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Renting Out Your Home? Here’s How to Get Started

By MilitaryByOwner, Danielle Keech

So, you’ve decided to rent out your home when you PCS? Congratulations! Deciding whether to sell or rent is a big process in itself, and if you’ve made it this far then you’ll have little trouble with the rest. While there’s considerably less work to get your home ready to rent than to sell, there’s still some work to be done and a lot of decisions to be made.

Let’s talk through what the process of becoming a landlord looks like.

9 Steps to Get Your Property Ready for Renters

1. Make it safe.

First, make sure your home is habitable and safe. Not only should this be common sense, but it’s also required by law. For more information on this, be sure to read your current state laws.

2. Neutralize.

Make your home appealing to the masses by painting the walls a neutral color, just as you would if you were trying to sell. Potential renters want to be able to envision their lives in your home the same as home buyers do. And, one could argue that it’s even more important to provide this for renters because they have less freedom to customize the space.

3. Create a home guide.

No one knows your home as you do. New tenants need be to set up for success, and one way that you can help them is to create a home guide. In it, put information about the home as well as contact numbers for you, your handyman, and utility companies.

4. Decide whether or not to hire a property manager.

Being a long distance landlord is difficult. It can be challenging to be available and maintain the property when you’re thousands of miles and several time zones away. You might consider hiring a property manager to communicate with your renters and inform you only when needed.

But don’t misunderstand the role of a property manager. While they are a huge help for screening tenants and maintaining the property, you are still the homeowner. It is of the utmost importance that you remain involved and keep track of everything going on in your home, so you’ll want to be sure that you hire a manager you trust and who communicates effectively with you.

5. Set the price.

Research your market to see what other rental homes are priced at per month. And if you’re marketing to military families, then it’s a good idea to be familiar with BAH and list your property accordingly.   

6. Advertise.

If you decided to hire a property manager, you won’t need to give too much energy to this step. If you’re doing it yourself, however, you need to create an unforgettable home listing. And that includes a detailed description of not only the home but also the area, along with stellar photos.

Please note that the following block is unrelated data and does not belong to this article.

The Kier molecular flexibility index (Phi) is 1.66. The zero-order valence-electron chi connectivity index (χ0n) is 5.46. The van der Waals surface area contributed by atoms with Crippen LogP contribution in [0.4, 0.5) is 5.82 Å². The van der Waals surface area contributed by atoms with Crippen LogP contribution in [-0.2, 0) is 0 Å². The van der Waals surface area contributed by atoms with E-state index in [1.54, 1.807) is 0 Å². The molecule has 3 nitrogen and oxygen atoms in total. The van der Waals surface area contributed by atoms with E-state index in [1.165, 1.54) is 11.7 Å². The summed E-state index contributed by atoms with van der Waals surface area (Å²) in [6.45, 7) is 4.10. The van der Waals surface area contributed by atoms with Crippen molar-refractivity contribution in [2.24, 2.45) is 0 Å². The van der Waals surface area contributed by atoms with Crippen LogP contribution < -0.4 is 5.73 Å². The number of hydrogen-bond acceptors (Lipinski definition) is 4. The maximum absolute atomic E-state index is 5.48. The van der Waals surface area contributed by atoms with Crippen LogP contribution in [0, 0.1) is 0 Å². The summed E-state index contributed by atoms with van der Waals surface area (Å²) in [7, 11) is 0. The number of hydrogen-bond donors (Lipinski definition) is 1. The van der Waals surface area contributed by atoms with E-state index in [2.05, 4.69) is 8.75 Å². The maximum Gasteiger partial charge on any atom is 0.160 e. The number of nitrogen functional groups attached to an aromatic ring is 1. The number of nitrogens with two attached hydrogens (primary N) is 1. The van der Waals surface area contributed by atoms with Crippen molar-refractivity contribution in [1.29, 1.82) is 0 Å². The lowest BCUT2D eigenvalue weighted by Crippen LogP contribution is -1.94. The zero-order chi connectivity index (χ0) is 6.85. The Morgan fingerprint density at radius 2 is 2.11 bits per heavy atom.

7. Screen applicants.

Getting the right tenant in your property is perhaps the most important step of renting your home. Remember, you’re choosing a person to live in your property and care for it as you would. The last thing you need is a call that your home has been trashed by a less-than-ideal tenant.

For help with this part of the process, check out US Legal Forms and request recommendations from your applicants.

8. Establish boundaries and expectations.

To ensure that your property is well-cared for, schedule regular inspections. You can decide how frequent you want them, but it should be communicated clearly to the tenant up front.

Establish rules about painting, pets, repairs, and maintenance. What types of maintenance and repairs do you expect them to handle and which ones do you expect a call for? Do they need your blessing to paint? Do they need to have the color approved by you or your agent or paint to original color prior to moving out? What about pets? A case-by-case basis might be the most popular pet policy, so as to appeal to a more broad base of renters.

9. Understand legalities.

Get familiar with the Fair Housing Act, Accessibility Compliance, the military clause, and state laws designed to protect both you and the renter.  

Finally, be sure to create and sign a detailed lease. Don’t leave any part of the agreement up to a handshake or verbal confirmation and leave yourself open to more risk.

Ready to learn more? Be sure to visit MilitaryByOwner where you can read more about rental homes, property managers, landlord/tenant relationships, and advertising your home to fellow military families!